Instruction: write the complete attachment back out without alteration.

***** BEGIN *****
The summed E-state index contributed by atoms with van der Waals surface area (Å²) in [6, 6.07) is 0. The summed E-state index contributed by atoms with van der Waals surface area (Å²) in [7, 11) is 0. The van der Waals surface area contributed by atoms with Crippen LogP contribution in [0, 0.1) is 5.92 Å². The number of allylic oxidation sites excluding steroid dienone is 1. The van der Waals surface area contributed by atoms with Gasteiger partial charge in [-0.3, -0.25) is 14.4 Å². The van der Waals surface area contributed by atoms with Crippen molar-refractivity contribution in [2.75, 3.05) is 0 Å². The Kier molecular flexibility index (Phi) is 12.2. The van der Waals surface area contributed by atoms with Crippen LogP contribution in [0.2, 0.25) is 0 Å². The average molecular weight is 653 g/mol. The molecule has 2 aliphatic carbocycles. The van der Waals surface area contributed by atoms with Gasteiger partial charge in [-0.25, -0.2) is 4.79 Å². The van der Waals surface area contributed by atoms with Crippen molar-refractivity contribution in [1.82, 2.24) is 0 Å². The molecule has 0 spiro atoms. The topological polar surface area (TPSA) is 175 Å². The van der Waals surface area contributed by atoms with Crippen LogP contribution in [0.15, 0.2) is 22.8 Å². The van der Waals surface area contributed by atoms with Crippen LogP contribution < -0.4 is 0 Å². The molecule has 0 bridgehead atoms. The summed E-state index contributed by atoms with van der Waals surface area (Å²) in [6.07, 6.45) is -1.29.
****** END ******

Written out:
The summed E-state index contributed by atoms with van der Waals surface area (Å²) in [6, 6.07) is 0. The summed E-state index contributed by atoms with van der Waals surface area (Å²) in [7, 11) is 0. The van der Waals surface area contributed by atoms with Crippen LogP contribution in [0, 0.1) is 5.92 Å². The number of allylic oxidation sites excluding steroid dienone is 1. The van der Waals surface area contributed by atoms with Gasteiger partial charge in [-0.3, -0.25) is 14.4 Å². The van der Waals surface area contributed by atoms with Crippen molar-refractivity contribution in [2.75, 3.05) is 0 Å². The Kier molecular flexibility index (Phi) is 12.2. The van der Waals surface area contributed by atoms with Crippen LogP contribution in [0.2, 0.25) is 0 Å². The average molecular weight is 653 g/mol. The molecule has 2 aliphatic carbocycles. The van der Waals surface area contributed by atoms with Gasteiger partial charge in [-0.25, -0.2) is 4.79 Å². The van der Waals surface area contributed by atoms with Crippen molar-refractivity contribution in [1.82, 2.24) is 0 Å². The molecule has 0 spiro atoms. The topological polar surface area (TPSA) is 175 Å². The van der Waals surface area contributed by atoms with Crippen LogP contribution in [0.15, 0.2) is 22.8 Å². The van der Waals surface area contributed by atoms with Crippen LogP contribution < -0.4 is 0 Å². The molecule has 0 bridgehead atoms. The summed E-state index contributed by atoms with van der Waals surface area (Å²) in [6.07, 6.45) is -1.29.